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  • The free use of discords and of wider intervals, together with the influence of the florid elements of solo-singing, enlarged the bounds of choral expression almost beyond recognition, while they crowded into very narrow quarters the subtleties of 16th-, century music. These, however, by no means disappeared; :and such devices as the crossing of parts in the second Kyrie of Bach's B Minor Mass (bars 7, 8, 14, 15, 22, 23, 50) abundantly show that in the hands of the great masters artistic truths are not things which a change of date can make false.

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  • at Vespers from the first psalm to the Magnificat, at mass from the end of the Kyrie to the canon.

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    0
  • Mass was then sung; but instead of the ordinary responses to the Introit, Kyrie, Gloria, &c., the congregation chanted "Hinham" (Hee-haw) three times.

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    0
  • Kyrie eleison, ninefold, and sometimes lengthily farsed representing an older, now obsolete, litany.

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  • The fire was then kindled, and his voice as it audibly prayed in the words of the "Kyrie Eleison" was soon stifled in the smoke.

    0
    0
  • It so happens that the supremely important parts of the Mass are those which have the smallest number of words, namely the Kyrie, important as being the opening prayer; the Sanctus and Benedictus, embodying the central acts and ideas of the service; and the Agnus Dei, the prayer with which it concludes.

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    0
  • Music with Latin words is not excluded from the Lutheran Church, and the Kyrie and Gloria are frequently sung in succession and entitled a Mass.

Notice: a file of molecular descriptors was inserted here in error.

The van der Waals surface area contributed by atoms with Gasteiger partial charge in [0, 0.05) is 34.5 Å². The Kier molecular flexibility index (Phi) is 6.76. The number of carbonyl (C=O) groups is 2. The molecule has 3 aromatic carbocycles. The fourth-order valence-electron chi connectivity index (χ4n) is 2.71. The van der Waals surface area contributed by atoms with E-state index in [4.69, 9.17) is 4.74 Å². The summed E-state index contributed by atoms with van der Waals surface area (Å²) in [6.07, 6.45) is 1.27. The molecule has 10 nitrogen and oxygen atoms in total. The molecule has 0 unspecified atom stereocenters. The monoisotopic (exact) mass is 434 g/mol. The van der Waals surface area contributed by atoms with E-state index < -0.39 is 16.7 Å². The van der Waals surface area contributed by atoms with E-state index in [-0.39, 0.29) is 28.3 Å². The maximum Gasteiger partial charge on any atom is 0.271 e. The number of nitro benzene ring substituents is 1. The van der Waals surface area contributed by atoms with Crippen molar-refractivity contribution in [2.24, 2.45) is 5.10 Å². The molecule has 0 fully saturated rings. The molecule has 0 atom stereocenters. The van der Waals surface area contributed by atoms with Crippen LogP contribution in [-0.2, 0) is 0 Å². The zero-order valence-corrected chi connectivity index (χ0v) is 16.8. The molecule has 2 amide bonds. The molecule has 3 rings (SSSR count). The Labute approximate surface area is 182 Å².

0
    0
  • Thus the Four Short Masses of Bach are called short, not because they are on a small scale, which is far from being the case, but because they consist only of the Kyrie and Gloria.

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    0
  • KYRIE (in full kyrie eleison, or eleeson, Gr.

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    0
  • In the Anglican Book of Common Prayer the Kyrie is introduced into the orders for Morning and Evening Prayer, and also, with an additional petition, as a response made by the congregation after the reading of each of the Ten Commandments at the opening of the Communion Service.

    0
    0
  • These responses are usually sung, and the name Kyrie is thus also applied to their musical setting.

    0
    0
  • In the Lutheran Church the Kyrie is still said or sung in the original Greek.

    0
    0
  • "Kyrielle," a shortened form of Kyrie eleison, is applied to eight-syllabled four-line verses, the last line in each verse being repeated as a refrain.

    0
    0
  • In many parts of Germany the seasons of Lent and Advent are still marked by the use of emblems of mourning in the churches, by the frequency of certain phrases (Kyrie eleison, Agnus Dei) and the absence of others (Hallelujah, Gloria in excelsis) in the liturgical services, by abstinence from some of the usual social festivities, and by the non-celebration of marriages.

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  • it is worn at low masses by the priest only when he goes to and from the altar, at high masses also when the celebrant sits during the singing of the Kyrie, Gloria and Creed, and at processions when these take place outside the church and are not sacramental, and so on.